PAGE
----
Starting Relationships - The Microsoft Access Way

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by Matt Jackson, 17 January 2008    (for ALL VERSIONS of Access)

Microsoft Access is a relational database and in order to take advantage of the full suite of functions it has to offer it is vital that you learn the use of relationships. Without these relationships, your Access database will simply remain several independent and unlinked tables. Relationships help rebuild these tables so that all the data is, in some way, linked. Often when you set up queries or if you use the lookup wizard when designing a table some of the relationships will automatically be created but there will more than likely come a time when you need to manually create relationships.

View your tables.

Once you’ve set up the required tables, click the relationship button and you will be presented with a screen similar to this one.

This shows all of the tables you have created in your database and all of the fields in each table. If you have set a primary key on any field it will appear in bold (Customer No in both tables are set as the primary key in this example).

View Your Tables

Creating the first relationship.

In this instance, we would want to create a relationship between the two fields called Customer No. In order to do this, simply drag the field Customer No from the parent table to the child table.

In this instance the parent table is Customer ID because all information in the other table pertains to that one.

Once you’ve done this the ‘Edit Relationships’ dialog will pop up. You will notice near the bottom of the screen there are two options that are grayed out. In order to use either of these you must tick the box next to ‘Enforce Referential Integrity’.

Cascade Update Related Fields means when you change a primary key value in the Parent Table the value will be changed in all related records.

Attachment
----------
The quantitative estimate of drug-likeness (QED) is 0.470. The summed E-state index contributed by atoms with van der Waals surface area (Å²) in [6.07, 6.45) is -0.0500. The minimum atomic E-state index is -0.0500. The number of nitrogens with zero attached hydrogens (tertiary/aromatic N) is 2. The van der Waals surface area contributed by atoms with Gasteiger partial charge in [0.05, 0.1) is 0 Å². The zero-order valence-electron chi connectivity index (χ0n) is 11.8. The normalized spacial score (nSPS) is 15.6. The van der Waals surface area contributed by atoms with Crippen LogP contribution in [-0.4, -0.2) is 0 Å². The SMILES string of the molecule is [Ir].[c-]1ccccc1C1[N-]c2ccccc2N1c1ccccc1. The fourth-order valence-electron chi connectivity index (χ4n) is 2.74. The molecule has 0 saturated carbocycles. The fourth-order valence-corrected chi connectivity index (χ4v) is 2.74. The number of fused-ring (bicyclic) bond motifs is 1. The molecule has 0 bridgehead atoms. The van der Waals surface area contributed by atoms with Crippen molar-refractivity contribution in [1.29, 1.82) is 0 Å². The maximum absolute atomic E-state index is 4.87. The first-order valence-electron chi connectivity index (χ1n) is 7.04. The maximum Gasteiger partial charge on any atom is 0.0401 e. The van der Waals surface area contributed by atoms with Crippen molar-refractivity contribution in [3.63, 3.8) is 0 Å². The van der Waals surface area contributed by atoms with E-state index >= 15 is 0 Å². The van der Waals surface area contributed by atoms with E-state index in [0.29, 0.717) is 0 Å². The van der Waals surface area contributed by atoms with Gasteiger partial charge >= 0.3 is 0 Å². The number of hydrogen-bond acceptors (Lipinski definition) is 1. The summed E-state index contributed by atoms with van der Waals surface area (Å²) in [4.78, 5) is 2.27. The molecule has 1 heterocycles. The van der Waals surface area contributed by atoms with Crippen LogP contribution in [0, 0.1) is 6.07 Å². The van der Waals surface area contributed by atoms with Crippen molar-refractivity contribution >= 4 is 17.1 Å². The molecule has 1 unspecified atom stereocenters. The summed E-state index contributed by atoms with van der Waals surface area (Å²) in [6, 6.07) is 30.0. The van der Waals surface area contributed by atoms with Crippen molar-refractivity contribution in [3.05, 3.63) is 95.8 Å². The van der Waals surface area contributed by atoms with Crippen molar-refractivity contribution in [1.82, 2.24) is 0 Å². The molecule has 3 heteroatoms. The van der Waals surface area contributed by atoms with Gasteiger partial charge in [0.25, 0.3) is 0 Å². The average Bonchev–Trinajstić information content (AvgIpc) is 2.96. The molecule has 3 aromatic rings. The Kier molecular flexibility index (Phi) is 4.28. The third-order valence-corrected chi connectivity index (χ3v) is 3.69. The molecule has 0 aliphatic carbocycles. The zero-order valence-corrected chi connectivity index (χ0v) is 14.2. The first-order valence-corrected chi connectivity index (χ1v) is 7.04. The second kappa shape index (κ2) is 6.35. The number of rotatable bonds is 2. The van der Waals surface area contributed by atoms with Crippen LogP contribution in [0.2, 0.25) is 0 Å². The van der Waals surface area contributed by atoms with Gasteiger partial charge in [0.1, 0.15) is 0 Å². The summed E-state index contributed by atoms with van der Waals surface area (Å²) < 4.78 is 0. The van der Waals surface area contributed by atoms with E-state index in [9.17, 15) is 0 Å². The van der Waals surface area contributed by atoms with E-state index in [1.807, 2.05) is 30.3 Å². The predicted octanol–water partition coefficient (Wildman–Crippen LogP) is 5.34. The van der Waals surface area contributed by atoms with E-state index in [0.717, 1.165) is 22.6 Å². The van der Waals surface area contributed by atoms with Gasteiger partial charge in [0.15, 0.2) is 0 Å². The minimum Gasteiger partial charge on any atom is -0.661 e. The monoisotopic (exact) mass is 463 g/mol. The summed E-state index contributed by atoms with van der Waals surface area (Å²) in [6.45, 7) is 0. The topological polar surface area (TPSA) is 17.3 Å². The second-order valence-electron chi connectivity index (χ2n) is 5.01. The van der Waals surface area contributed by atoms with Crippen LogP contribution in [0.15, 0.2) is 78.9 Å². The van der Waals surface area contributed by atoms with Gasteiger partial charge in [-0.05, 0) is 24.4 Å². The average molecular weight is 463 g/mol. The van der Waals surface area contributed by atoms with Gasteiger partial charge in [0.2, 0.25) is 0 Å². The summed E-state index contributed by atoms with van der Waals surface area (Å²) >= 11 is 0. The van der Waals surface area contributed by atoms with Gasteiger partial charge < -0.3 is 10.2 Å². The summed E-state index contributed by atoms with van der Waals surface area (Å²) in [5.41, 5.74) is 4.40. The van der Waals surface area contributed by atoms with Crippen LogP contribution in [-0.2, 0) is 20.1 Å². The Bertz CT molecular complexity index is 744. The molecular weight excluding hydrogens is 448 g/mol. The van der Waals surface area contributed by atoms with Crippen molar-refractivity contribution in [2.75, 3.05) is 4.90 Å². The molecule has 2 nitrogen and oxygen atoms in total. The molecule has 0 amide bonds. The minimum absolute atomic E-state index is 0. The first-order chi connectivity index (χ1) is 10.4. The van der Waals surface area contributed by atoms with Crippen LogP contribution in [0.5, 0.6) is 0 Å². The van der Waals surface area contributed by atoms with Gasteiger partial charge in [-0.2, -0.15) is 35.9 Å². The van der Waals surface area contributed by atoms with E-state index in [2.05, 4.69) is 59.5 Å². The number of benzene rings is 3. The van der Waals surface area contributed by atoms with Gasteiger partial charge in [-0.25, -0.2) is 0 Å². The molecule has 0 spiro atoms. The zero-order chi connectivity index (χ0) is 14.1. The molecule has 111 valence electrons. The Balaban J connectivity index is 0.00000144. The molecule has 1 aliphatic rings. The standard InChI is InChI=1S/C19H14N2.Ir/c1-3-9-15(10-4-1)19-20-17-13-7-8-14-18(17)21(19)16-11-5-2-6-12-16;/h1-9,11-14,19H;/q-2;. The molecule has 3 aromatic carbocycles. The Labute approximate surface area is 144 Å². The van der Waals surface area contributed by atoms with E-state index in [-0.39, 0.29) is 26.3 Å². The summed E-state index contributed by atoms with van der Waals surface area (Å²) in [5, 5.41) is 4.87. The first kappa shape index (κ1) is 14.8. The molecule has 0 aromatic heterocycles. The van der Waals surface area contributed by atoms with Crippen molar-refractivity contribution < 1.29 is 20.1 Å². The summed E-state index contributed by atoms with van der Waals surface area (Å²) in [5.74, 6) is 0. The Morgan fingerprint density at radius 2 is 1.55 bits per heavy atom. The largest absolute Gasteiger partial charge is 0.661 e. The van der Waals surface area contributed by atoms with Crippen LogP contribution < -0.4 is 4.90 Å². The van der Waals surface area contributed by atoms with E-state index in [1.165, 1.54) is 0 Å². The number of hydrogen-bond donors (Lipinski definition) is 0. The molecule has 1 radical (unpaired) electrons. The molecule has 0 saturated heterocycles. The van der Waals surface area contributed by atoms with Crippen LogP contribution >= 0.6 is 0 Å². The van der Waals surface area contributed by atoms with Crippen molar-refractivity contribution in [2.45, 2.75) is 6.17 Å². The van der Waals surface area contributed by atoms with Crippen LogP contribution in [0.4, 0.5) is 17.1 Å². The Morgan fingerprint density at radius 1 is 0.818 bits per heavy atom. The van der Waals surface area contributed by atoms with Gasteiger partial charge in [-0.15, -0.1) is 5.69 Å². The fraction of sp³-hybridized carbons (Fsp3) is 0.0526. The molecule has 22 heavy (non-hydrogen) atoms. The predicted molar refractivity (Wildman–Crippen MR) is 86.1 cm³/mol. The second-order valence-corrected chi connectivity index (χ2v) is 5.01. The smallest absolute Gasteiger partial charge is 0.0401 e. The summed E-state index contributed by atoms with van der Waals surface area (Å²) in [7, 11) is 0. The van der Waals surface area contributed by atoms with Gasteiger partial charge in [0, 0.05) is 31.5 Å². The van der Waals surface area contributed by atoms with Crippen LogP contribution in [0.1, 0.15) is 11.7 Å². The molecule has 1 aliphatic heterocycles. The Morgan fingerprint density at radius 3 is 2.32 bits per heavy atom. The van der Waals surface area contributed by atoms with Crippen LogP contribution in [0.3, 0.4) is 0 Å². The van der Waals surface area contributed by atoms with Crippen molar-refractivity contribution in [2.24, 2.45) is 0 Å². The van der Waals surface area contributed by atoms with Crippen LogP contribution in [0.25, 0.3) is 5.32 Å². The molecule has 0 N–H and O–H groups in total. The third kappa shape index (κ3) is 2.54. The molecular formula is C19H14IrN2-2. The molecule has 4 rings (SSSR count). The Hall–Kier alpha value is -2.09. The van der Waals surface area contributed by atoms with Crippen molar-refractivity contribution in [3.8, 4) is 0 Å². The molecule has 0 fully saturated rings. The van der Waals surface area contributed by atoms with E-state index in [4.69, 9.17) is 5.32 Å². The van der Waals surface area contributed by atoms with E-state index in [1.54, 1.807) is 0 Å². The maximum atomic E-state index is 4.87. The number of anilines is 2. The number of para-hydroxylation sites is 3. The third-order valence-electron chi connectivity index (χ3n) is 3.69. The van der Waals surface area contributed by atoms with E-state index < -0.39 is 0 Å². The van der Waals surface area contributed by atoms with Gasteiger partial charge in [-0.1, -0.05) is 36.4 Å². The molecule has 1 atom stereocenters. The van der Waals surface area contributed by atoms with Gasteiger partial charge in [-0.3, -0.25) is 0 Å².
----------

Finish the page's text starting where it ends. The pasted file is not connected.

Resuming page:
Cascade Delete Related Records means when you delete a record in the Primary Table, all associated records will also be deleted.

Creating the first relationship

Join Type

There are 3 different types of join in an Access database and the one you need to select will depend entirely on your requirements. If the relationship is set up automatically for you then the correct relationship should be selected, and unless you have numerous different relationships set up it is unlikely that you will need to change this from selection 1, certainly not until you have more experience of working with the relational side of Microsoft Access.

As you can see creating relationships within Microsoft Access really is quite a simple procedure, knowing when to use them is the more difficult part. This is especially true if you’ve been using a spreadsheet that has simply grown too large and is also true if you want to use sub tables, sub forms or sub queries.

Without the use of queries you are seriously limiting your database capabilities. Setting up queries that involve anything more than one table will involve the creation of relationships. In most databases that utilize more than two tables you will undoubtedly have many relationships set up of many different types and if you do use sub queries or lookups then you will need even more relationships. It is important that you get to grips with basic relationships and how to create them. The best way to learn is to set up a small sample database of your own and give it a go. Initially try just using two or maybe three tables and then add more tables as you progress. Eventually you will know virtually everything there is to know about the relational database.

Join Type

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